Grichuk’s MLB batting line to date is 249 / 297 / 488. What does an above average slugging percentage combined with a sub-300 on-base percentage typically mean? You guessed it – a power hitter who strikes out a ton and barely takes a walk. Grichuk’s career 29.9% strikeout rate is over 5.5x higher than his 5.8% walk rate. We don’t need to look far to find out the reasons, as Grichuk swings at a lot of pitches outside the zone and has trouble making contact in the zone as well. His 35.5% career outside swing rate compares to the MLB average of 29.9% last season, while his zone contact rate of 81.8% trails the MLB average of 85.5%. All of that combines for an unsightly 14.7% career swinging strike rate and a lot of resulting Ks.
That type of K/BB ratio makes it hard for a hitter to be valuable. They need to be VERY good in another quality – whether it be power or speed or both – to make up glass ceiling of a sub 0.20 BB/K ratio. Fortunately Grichuk has very good, if not elite power, a fact obscured by his lack of playing time to date and corresponding career high of only 24 home runs.
To put some numbers to it: Grichuk is 15th in the majors over the last three years (min. 1,000 PA) in isolated slugging percentage at 247, ahead of names like Rizzo, Bryant, Sano and Goldschmidt. He’s 12th in hard hit rate over the same span. And he also ranked seventh last season in barreled balls per plate appearance at 9.5%. Clearly, when Grichuk does make contact with the baseball, he hits it hard and far. As it stands, he’s a top 10-15 hitter of the baseball when he makes contact, and a fact that should grab the attention of fantasy owners.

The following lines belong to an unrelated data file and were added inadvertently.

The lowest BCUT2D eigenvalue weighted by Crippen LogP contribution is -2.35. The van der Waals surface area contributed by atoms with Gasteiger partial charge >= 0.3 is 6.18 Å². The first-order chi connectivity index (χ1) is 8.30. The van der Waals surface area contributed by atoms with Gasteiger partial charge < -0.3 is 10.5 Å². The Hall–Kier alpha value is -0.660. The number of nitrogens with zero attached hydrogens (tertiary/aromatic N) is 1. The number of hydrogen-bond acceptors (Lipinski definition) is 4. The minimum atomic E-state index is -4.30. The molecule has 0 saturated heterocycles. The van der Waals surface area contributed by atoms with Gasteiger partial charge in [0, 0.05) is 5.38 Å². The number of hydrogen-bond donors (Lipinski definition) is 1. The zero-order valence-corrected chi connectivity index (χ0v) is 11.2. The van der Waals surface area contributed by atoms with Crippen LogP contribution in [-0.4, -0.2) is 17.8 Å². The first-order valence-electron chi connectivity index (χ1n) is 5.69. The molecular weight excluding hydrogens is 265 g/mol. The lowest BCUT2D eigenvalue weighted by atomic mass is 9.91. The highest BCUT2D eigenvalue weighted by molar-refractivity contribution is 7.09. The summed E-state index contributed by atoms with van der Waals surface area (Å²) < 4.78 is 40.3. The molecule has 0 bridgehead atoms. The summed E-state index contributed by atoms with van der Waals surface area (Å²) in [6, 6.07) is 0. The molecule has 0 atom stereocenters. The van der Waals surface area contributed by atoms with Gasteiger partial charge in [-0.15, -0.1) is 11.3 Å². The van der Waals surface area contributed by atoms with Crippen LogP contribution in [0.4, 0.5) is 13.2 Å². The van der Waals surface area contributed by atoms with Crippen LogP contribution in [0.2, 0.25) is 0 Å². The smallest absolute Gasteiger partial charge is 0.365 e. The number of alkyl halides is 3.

Even assuming no improvement in Grichuk’s overall approach, and relying strictly on his career averages, he’s an 80 R / 30 HR / 80 RBI / 5 SB fantasy player in a full season (630 PA). The 249 career average is a bit of a drag, but if he can figure things out a bit on the swing and miss front that will improve along with the rest of his counting stats. After all, Grichuk is only 26 years old, and has never had the opportunity to to be a definitive starter. The confidence that comes with that can only help with his performance. Additionally, Grichuk’s career splits against lefties and righties are about even, so he’s not at risk of losing at bats on the wrong side of a platoon.
Cutting back the strikeout rate is the rising tide that lifts all boats in fantasy, both on the counting stat and ratio front. If Grichuk can manage that, a 90 / 35 / 90 / 7 / .270 fantasy line should be attainable, which would make him an eighth to 10th round draft talent. Currently he’s owned in less than 15% of leagues and has an ADP north of 300. There is little downside in drafting him late and tons of upside if he can progress.
Devon Travis (2B) – 2% Yahoo / 6% ESPN
Devon Travis, the diminutive second baseman for the Toronto Blue Jays, has showed serious flashes of talent over his abbreviated three-year MLB career. But unfortunately most baseball fans and fantasy owners know Travis not for his career 292 average and 462 slugging percentage, but for being the arguably the most injured player in baseball since his 2015 debut.